Asthma Attack in Children: Care Instructions

Skip to the navigation

Your Care Instructions

Normal airway vs. an inflamed airway

During an asthma attack, the airways swell and narrow. This makes it hard for your child to breathe. Severe asthma attacks can be life-threatening. But you can help prevent them by keeping your child's asthma under control and treating symptoms before they get bad. Symptoms include being short of breath, chest tightness, coughing, and wheezing. Noting and treating these symptoms can also help you avoid future trips to the emergency room.

The doctor has checked your child carefully, but problems can develop later. If you notice any problems or new symptoms, get medical treatment right away.

Follow-up care is a key part of your child's treatment and safety. Be sure to make and go to all appointments, and call your doctor or nurse call line if your child is having problems. It's also a good idea to know your child's test results and keep a list of the medicines your child takes.

How can you care for your child at home?

Follow an action plan

  • Make and follow an asthma action plan. It lists the medicines your child takes every day and will show you what to do if your child has an attack.
  • Work with a doctor to make a plan if your child doesn't have one. Make treatment part of daily life.
  • Tell teachers and coaches that your child has asthma. Give them a copy of your child's asthma action plan.

Take medications correctly

  • Your child should take asthma medicines as directed. Talk to your child's doctor right away if you have any questions about how your child should take them. Most children with asthma need two types of medicine.
    • Your child may take daily controller medicine to control asthma. This is usually an inhaled steroid. Don't use the daily medicine to treat an attack that has already started. It doesn't work fast enough.
    • Your child will use a quick-relief medicine when he or she has symptoms of an attack. This is usually an salbutamol inhaler.
    • Make sure that your child has quick-relief medicine with him or her at all times.
    • If your doctor prescribed steroid pills for your child to use during an attack, give them exactly as prescribed. It may take hours for the pills to work. But they may make the episode shorter and help your child breathe better.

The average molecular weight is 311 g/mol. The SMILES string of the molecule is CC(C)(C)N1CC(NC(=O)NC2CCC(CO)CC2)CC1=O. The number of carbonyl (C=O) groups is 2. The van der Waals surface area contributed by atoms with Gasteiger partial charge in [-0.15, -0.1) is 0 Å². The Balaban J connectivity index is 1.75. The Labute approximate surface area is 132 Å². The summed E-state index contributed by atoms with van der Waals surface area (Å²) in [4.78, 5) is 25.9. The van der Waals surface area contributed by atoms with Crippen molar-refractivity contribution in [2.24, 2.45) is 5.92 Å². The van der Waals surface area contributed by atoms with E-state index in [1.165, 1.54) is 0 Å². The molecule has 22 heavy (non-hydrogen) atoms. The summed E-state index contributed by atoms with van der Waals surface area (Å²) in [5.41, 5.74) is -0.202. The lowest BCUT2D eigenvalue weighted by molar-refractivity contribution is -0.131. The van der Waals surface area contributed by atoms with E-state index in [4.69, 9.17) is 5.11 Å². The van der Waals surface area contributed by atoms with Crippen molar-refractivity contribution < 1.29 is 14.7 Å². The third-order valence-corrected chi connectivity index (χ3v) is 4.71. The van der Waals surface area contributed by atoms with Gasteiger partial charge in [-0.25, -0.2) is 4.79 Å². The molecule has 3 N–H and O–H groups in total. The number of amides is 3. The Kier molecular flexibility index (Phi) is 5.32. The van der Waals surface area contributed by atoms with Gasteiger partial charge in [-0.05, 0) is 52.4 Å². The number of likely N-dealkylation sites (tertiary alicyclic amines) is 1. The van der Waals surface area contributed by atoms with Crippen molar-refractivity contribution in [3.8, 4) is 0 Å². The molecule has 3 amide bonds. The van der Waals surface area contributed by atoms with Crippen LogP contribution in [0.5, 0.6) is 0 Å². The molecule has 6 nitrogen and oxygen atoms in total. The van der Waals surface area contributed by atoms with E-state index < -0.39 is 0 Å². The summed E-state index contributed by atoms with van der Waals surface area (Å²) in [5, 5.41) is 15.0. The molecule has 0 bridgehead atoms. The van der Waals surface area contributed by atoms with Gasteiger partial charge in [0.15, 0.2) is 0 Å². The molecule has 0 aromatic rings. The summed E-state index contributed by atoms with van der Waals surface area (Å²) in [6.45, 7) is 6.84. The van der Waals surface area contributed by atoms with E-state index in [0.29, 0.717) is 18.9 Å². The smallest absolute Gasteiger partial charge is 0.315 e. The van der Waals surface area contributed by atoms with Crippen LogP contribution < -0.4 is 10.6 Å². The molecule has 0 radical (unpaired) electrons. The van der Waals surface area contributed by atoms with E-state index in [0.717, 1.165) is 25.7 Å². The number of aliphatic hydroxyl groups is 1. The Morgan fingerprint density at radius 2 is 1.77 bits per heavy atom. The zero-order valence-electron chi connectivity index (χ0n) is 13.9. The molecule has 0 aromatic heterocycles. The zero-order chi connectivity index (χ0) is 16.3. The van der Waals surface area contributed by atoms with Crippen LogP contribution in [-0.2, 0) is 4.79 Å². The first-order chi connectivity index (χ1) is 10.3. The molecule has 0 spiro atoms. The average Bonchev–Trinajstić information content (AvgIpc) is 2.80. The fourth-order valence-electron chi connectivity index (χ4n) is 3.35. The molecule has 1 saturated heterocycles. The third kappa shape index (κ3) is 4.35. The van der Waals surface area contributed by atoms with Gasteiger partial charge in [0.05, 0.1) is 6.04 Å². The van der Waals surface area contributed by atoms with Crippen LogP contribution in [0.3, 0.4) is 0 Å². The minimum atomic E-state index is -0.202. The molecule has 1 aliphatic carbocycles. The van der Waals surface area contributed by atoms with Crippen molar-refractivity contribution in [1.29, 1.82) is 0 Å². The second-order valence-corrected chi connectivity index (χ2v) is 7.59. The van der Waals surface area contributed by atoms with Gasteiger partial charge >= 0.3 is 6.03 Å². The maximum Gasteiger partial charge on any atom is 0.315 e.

Avoid asthma triggers

  • Keep your child away from smoke. Do not smoke or let anyone else smoke around your child or in your house.
  • Try to learn what triggers your child's asthma attacks. Then avoid the triggers when you can. Common triggers include colds, smoke, air pollution, pollen, mould, pets, cockroaches, stress, and cold air.
  • Make sure your child is up to date on immunizations and gets a yearly flu vaccine.

When should you call for help?

Call 911 anytime you think your child may need emergency care. For example, call if:

  • Your child has severe trouble breathing.

Call your doctor or nurse call line now or seek immediate medical care if:

  • Your child's symptoms do not get better after you've followed his or her asthma action plan.
  • Your child has new or worse trouble breathing.
  • Your child's coughing or wheezing gets worse.
  • Your child coughs up dark brown or bloody mucus (sputum).
  • Your child has a new or higher fever.

Watch closely for changes in your child's health, and be sure to contact your doctor or nurse call line if:

  • Your child needs quick-relief medicine on more than 2 days a week (unless it is just for exercise).
  • Your child coughs more deeply or more often, especially if you notice more mucus or a change in the colour of the mucus.
  • Your child is not getting better as expected.

Where can you learn more?

Go to http://www.healthwise.net/ed

Enter D604 in the search box to learn more about "Asthma Attack in Children: Care Instructions."